LG I told you, the only answer is a lot of puppets and sausages. We stood there together recently looking at the space – and it’s so big.
PP I’m interested in the space itself, too, so I went to see Herzog and de Meuron in Basel. They said it was the first time a Turbine Hall artist had actually come to see them to talk about the space! For me it was really important to go and see them: they’re the architects, they’re alive, they’re there. I wanted to know what they had in mind when they created the space and they said it was their idea to excavate the original building and make it even bigger and draw people in. So how did you approach your work that’s now in the London Underground?
LG I knew what I wanted to do immediately, like you knowing how to play with those big spaces. I wanted access with no restrictions. I asked for a pass so I could film everywhere. It’s not easy to do that, but it was all I needed, and they agreed – they were happy to let me just gather material. I filmed on the Victoria Line, which opened in 1968. The title of my work refers to Robert McNamara – a character I have worked with since 1992. He was US Secretary of Defense at the height of the Vietnam War and became President of the World Bank in 1968. When ‘68’ was happening in Paris, you also had McNamara moving from the control of war to the control of global finance.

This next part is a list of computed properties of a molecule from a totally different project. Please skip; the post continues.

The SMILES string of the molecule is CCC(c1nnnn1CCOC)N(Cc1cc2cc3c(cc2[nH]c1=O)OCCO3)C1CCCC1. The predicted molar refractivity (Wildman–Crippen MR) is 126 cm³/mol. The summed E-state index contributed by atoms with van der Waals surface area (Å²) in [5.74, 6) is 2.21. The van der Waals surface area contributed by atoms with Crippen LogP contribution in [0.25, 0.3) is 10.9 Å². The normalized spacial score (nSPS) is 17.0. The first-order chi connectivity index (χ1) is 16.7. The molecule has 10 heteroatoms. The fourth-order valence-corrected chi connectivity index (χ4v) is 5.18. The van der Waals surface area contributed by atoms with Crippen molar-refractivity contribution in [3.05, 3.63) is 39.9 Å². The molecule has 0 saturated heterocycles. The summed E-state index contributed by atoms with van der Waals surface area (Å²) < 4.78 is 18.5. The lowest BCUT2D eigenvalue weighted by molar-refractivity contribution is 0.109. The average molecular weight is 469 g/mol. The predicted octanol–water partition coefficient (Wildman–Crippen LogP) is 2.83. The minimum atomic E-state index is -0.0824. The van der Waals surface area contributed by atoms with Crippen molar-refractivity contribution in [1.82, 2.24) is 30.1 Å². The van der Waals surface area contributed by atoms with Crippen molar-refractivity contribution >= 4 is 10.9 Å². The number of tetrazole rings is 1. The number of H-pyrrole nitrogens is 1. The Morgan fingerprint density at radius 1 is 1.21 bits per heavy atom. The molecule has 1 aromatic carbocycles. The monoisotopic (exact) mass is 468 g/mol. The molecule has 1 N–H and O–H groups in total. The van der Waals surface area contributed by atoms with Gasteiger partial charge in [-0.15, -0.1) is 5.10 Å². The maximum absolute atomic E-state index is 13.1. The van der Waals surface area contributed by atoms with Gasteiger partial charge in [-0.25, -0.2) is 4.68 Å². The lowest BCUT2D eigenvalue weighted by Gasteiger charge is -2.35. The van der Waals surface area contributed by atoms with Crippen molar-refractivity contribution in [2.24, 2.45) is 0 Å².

I looked for traces of the original 1968 architecture all over the Victoria Line stations and I’d find certain fittings, little areas of grey tiles and the wood on some benches. In the end I used every piece of footage I shot and compressed it into one rapid section – I was thinking of the trailer for Godard’s Film Socialisme (2010). Then I chopped the footage into 16 ten-second sections: different trailers for a potential movie about McNamara. It’s shown as you go down the escalators between adverts for holidays and face cream. Where there used to be posters now there are films. There’s a correspondence with your work Philippe. It’s like an announcement for something that hasn’t happened yet. Something to come.
Hyundai Commission: Philippe Parreno opens in Tate Modern’s Turbine Hall on 4 October.
Philippe Parreno will be speaking with Nancy Spector on 6 October as part of Frieze Masters Talks. For details and the full schedule see here.
First published in Issue 3